Groom had this really cool old sign just sitting in the middle of nowhere. They also have the famous leaning water tower, which, contrary to local lore, was not built erroneously at all, but more as a tourist attraction when the Britten Truck Stop once existed and operated at this location. Either way, it’s slightly awesome. The largest cross in the Western Hemisphere, all 190 feet of it, is across Route 66 too. It evidently lights up at night. I am seriously sorry that we missed that glorious spectacle.
The Bug Ranch! In Conway, they have built a spoof of the famous Cadillac Ranch called the Bug Ranch. 5 spraypainted VW Bugs stand nose-deep in the dirt in front of an abandoned motor court and restaurant. Adam had the brilliant idea of attempting to go in. I’d rather go to a Nickelback show than brave what might be inside that place.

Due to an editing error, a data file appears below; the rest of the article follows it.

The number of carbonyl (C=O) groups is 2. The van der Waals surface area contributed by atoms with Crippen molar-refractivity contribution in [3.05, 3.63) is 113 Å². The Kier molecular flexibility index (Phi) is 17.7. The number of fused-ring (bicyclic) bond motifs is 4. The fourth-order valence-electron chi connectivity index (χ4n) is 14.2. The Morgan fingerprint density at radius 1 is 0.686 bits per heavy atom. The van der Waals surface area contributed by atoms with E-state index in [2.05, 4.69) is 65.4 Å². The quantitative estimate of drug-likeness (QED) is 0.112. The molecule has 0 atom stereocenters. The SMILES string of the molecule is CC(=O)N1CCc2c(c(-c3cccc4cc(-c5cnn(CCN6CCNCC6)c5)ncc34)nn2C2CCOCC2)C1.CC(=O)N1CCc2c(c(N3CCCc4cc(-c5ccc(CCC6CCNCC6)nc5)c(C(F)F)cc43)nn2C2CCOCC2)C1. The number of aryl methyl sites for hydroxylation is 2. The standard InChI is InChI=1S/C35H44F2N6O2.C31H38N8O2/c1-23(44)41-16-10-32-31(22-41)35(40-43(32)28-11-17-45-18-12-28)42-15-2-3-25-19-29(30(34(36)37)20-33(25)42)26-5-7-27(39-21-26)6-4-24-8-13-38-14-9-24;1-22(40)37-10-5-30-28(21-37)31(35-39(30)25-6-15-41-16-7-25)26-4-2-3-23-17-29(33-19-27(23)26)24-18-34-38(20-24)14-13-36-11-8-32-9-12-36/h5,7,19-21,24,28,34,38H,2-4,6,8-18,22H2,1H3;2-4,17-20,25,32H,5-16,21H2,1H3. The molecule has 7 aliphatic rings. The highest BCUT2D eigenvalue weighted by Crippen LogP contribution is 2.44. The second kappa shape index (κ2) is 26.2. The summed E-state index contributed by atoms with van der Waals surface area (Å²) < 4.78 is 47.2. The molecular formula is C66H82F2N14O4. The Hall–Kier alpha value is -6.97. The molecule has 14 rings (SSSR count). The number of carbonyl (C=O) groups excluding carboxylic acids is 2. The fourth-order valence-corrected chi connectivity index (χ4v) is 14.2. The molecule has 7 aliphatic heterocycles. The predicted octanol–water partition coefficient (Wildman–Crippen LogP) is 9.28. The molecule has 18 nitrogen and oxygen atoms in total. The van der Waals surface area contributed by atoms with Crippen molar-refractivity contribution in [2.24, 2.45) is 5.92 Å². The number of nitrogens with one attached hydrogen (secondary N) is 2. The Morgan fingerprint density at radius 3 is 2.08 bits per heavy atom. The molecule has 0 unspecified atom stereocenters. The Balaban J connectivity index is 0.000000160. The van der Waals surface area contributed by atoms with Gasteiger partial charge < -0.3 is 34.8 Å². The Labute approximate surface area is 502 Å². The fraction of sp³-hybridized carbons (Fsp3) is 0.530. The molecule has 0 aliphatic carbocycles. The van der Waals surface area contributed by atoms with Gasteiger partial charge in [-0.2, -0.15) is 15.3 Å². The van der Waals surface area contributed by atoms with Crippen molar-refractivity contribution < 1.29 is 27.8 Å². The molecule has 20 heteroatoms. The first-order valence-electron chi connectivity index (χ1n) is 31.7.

Old store just outside Amarillo.
The Big Texan…really, what more do I need to say? We came, we ate, we did not conquer the 72-oz steak. If you should ever choose to do so, they place you at the table on the stage beneath the glowing bull skull (shown below) by yourself in front of the entire restaurant. If you finish the entire meal, including the potato and your drink, you eat for free. We decided to stay at the tacky hotel on the premises, designed to look like an old Western town. Our room had swinging doors leading into the bathroom. So. Awesome.
Downtown Amarillo, with its cool theatre. We grabbed a couple of drinks at a wine bar called Crush, whose wines are on tap. The explanation is on the menu…it actually makes sense, when you think about it. I also snapped a photo of the outside of our awesomely tacky hotel at the Big Texan.
Next day…the rest of Amarillo and then New Mexico!